Out of all the modes of transportation to electrify, seacraft have been somewhat overlooked even though they should actually be a priority due to the disproportionate amount of pollution they emit.

Now it looks like electric boats could also be ready for the primetime after the latest record of the Wye Island Challenge, an annual electric boat marathon in Maryland, was crushed by a new startup earlier this month. 

The Wye Island Challenge is an electric boat race organized every year by the Electric Boat Association of America (EBAA). They describe the course:

“The 24 mile course encompasses 8 miles of relatively open water at the mouth of the Miles River where it empties into the Chesapeake Bay, and 16 miles of sheltered water of the Wye River which circles picturesque Wye Island.  Including a significant amount of open water in the course assures the boats have real world capabilities while the sheltered water section provides an enjoyable and interesting ride.”

It serves as an interesting benchmark to follow the progress of the technology as competitors break the previous records with new and improved electric powertrain technologies.

In that regard, this year’s race was especially interesting because the new record time was over 25% faster than last year’s record.

Seattle-based Pure Watercraft participated in the race with its new electric outboard motor and battery pack system, called Pure Outboard, and finished the race in 1 hour 10 minutes – a solid 25 minutes ahead of the previous 1h35m record.

Their lead was so impressive that it resulted in quite an anticlimactic end of the race as the organization wasn’t prepared to receive and celebrate the winners when they arrived. Here’s a quick video of the race:

Electrek talked to Pure Watercraft founder and CEO Andy Rebele about the achievement. He attributes the dominance of the Pure Outboard, which they have been working on since 2011, to its power and energy density.

The Pure Outboard can be configured with several 6-kWh battery packs, which are swappable and chargeable via regular 110-volt outlets or a more powerful external charger designed by Pure Watercraft, and the actual outboard electric motor. For the race, they fitted 4 battery packs for a total 24 kWh battery system on a Still Water Design “Duo” hull boat.

It looks quite rudimentary, but it serves as a great showcase of their system and as it turns out, the 24 kWh battery pack was overkill.

They could have used half the packs, which are made with 18650 li-ion cells (not unlike Tesla’s battery packs though with a NMC chemistry instead of NCA), and they could have still won the race by reducing their cruising speed.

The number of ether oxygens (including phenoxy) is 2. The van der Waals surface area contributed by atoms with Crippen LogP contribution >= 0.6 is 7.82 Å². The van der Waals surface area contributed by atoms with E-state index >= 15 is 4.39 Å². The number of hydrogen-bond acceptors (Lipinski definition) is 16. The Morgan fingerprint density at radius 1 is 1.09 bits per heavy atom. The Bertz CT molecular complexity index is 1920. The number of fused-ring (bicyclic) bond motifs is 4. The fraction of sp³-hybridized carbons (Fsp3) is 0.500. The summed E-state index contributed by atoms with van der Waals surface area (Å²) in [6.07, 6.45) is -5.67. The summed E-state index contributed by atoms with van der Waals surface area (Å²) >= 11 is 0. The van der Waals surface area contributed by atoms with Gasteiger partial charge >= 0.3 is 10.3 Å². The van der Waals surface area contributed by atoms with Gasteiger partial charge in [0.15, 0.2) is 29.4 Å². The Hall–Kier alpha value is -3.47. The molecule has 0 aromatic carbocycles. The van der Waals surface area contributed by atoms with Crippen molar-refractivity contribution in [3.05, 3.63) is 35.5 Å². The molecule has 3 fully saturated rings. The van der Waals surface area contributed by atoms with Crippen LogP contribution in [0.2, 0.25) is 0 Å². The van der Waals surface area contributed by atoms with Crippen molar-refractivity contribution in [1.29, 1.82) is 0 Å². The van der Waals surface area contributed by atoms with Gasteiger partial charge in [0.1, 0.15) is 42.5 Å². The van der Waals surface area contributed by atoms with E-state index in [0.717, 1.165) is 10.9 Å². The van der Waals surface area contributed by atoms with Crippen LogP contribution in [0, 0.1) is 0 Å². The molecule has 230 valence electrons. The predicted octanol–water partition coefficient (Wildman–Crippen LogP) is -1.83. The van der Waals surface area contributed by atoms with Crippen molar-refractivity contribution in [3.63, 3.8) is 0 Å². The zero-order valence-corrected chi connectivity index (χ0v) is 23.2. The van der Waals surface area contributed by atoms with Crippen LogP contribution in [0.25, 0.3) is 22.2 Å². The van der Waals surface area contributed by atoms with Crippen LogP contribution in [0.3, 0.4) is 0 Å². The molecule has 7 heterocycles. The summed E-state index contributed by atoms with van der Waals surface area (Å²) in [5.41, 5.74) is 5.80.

Pure Watercraft’s system is clearly more refined and closer to a commercial product than what we are used to seeing at Wye Island Challenge, which is makes sense since it is close to launch as a commercial product.

The motor can fit virtually any boat made for outboard motors and a single battery pack is made to fit where a gas tank would generally be installed on a boat. Additional packs will need more creative solutions, but places like under seats are easily feasibly, said Rebele.

They use the water for passive cooling in order to keep the electric motor at an optimal temperature, but they also run a closed loop cooling system running alone the strut to again use the water to cool the rest of the system that is not submerged.

After 6 years of working on the system and the new achievement at the race, Rebele says that Pure Watercraft is now ready to bring Pure Outboard to market.

Last month, they hired Kyle Ingber, Tesla’s former lead manufacturing engineer for battery pack lines, to lead their manufacturing effort.

They plan to start manufacturing the Pure Outboards at their Seattle facility in December and start shipping their first systems to customers during the first quarter 2018. They are taking pre-orders right now with a $500 deposit. Rebele says that a basic 1 battery pack Pure Outboard will cost about $12,000. A 2-battery pack systen will go up to about $18,000.

Electrek’s Take

It is certainly more expensive than your average gas-powered outboard motor. But, when accounting for gas and maintenance savings, it can end up fairly equivalent after a few years depending on the usage, but that’s not really where Pure Outboard shines.

Gas-powered outboard motors have a bad reputation for not lasting long without frequent maintenance and part replacements. With a lot of motors only being under warranty for 4,000 hours and a few years, Pure Watercraft has the opportunity to take advantage of the reliability of electric motors to make a durable system.

When talking with Rebele, he said that they haven’t announced any warranty yet, but he hinted that it would make gas-powered outboard motors look [more] pathetic.

But beyond the economics, it’s hard to put a price on the reduction in pollution, both from emissions and noise. An outboard electric motor and battery system that can be installed on virtually any boat could have a significant impact on electric boat adoption and therefore, an acceleration of the reduction in pollution.

As folks with sailboats know, the difference in experience when you go from loud motor to sail is one of the best parts of the experience. The electric engines will make it feel like they are always under sail.

For those people who want to sail around the world in smaller craft, outfitting the boat with solar panels and these battery/engines could make the mess of having a diesel backup a thing of the past.

We are already seeing some rivers and lakes banning gas-powered watercraft and with those electric systems becoming more commonplace, it’s likely to become easier to implement those bans.

Let us know what you think in the comment section below.

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